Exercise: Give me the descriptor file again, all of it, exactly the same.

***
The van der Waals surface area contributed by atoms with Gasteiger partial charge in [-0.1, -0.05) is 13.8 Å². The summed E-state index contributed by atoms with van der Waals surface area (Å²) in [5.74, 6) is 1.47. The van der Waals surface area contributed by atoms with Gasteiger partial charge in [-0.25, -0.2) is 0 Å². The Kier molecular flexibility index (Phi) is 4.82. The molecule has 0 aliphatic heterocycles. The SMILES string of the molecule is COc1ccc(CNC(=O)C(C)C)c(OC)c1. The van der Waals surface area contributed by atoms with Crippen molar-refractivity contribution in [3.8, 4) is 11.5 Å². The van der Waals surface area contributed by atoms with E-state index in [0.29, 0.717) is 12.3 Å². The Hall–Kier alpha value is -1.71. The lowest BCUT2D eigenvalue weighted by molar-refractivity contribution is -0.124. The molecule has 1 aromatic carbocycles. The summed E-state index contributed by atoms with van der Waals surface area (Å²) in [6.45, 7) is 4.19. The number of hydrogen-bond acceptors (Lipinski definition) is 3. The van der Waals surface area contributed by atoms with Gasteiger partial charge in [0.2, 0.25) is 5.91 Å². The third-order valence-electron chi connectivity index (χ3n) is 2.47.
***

The van der Waals surface area contributed by atoms with Gasteiger partial charge in [-0.1, -0.05) is 13.8 Å². The summed E-state index contributed by atoms with van der Waals surface area (Å²) in [5.74, 6) is 1.47. The van der Waals surface area contributed by atoms with Gasteiger partial charge in [-0.25, -0.2) is 0 Å². The Kier molecular flexibility index (Phi) is 4.82. The molecule has 0 aliphatic heterocycles. The SMILES string of the molecule is COc1ccc(CNC(=O)C(C)C)c(OC)c1. The van der Waals surface area contributed by atoms with Crippen molar-refractivity contribution in [3.8, 4) is 11.5 Å². The van der Waals surface area contributed by atoms with E-state index in [0.29, 0.717) is 12.3 Å². The Hall–Kier alpha value is -1.71. The lowest BCUT2D eigenvalue weighted by molar-refractivity contribution is -0.124. The molecule has 1 aromatic carbocycles. The summed E-state index contributed by atoms with van der Waals surface area (Å²) in [6.45, 7) is 4.19. The number of hydrogen-bond acceptors (Lipinski definition) is 3. The van der Waals surface area contributed by atoms with Gasteiger partial charge in [0.2, 0.25) is 5.91 Å². The third-order valence-electron chi connectivity index (χ3n) is 2.47.